The 2015 version of the PISA test were published today – 6 December 2016. PISA is an acronym for Program for International Student Assessment but, in reality, what is being assessed are the school systems. The OECD works with education experts from all the participating economies and the stated goal is specifically to verify that it isn’t just the rich kids getting the head start in life.

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All participating countries are asked to select at least 5,000 students, at random. If the country in question is not equipped to sample from the entire country, they’re allowed to submit a sample by region. China will participate on a nationwide basis, for the first time, in 2018.

Tunisia is the only economy from the continent of Africa that participated in both 2012 and 2015.

We’d have added a BRICS table, to compare with the Anglo table, but both India and South Africa are conspicuously absent from the list of participating states.

Nevertheless, it’s worth mentioning that Russia is clearly bringing up the rear. Even though, in all three cases (Math, Science & Reading) they came in third place on a list with the United Kingdom and the United States – they also improved their 2012 scores significantly, on all three counts – where both the UK and the US lost some ground.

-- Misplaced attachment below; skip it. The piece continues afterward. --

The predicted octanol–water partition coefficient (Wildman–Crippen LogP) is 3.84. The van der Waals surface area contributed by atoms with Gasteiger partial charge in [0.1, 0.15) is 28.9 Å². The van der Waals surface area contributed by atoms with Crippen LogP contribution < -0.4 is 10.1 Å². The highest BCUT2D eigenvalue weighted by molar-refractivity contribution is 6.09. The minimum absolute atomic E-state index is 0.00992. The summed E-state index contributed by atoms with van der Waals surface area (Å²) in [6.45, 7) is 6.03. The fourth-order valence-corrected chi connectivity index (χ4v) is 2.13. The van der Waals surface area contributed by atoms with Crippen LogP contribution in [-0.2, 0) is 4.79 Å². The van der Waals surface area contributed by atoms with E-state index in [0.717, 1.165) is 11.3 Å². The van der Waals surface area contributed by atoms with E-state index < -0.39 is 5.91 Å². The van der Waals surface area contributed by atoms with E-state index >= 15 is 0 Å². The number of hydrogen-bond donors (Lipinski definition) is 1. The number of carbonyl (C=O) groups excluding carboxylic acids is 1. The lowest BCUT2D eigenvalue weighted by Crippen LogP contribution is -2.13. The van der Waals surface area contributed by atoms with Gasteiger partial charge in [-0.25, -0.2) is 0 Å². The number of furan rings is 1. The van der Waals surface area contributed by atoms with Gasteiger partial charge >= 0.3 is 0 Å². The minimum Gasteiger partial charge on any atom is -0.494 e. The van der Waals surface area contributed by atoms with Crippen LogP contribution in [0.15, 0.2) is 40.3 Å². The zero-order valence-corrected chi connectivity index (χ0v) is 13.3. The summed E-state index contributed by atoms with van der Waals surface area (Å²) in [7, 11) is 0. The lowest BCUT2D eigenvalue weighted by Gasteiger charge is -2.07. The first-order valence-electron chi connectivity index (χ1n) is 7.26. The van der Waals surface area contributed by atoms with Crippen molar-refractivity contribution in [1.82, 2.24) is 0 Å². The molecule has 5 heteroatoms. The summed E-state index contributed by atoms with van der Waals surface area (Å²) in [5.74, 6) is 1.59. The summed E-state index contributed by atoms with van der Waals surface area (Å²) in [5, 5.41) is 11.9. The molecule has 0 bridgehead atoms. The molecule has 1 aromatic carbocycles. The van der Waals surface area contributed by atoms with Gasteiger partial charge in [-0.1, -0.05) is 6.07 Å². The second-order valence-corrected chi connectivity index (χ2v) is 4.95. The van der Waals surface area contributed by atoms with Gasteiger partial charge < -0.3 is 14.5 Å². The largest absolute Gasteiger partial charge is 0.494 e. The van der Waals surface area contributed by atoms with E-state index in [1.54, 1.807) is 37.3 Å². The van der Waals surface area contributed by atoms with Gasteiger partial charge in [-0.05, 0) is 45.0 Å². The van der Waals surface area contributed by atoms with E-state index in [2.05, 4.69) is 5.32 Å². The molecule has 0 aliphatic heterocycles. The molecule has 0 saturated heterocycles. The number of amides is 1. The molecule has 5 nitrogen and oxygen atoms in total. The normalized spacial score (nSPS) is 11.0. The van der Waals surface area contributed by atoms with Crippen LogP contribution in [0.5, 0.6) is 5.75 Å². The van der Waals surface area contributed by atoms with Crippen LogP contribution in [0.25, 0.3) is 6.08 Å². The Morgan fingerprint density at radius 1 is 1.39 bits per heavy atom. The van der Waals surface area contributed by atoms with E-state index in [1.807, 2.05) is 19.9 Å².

It’s worth noting also that, this year, in the United States, the state of Massachusetts chose to compete on a regional basis. We only compiled tables where we had two years of data, so Massachusetts is not included, but if they’d been in the mix they would have made the top ten listings in both Reading (527) and Science (529), bumping New Zealand and Mainland China off the charts respectively.

Following are the top ten global rankings for each of the three areas tested: Reading, Math & Science, followed by the scores achieved by the world’s English Speaking Countries.

Here’s the Official Key Findings analysis for 2015, from the OECD. And here’s the quiz, in case you think you might want to have a few factoids handy for a conversation later.


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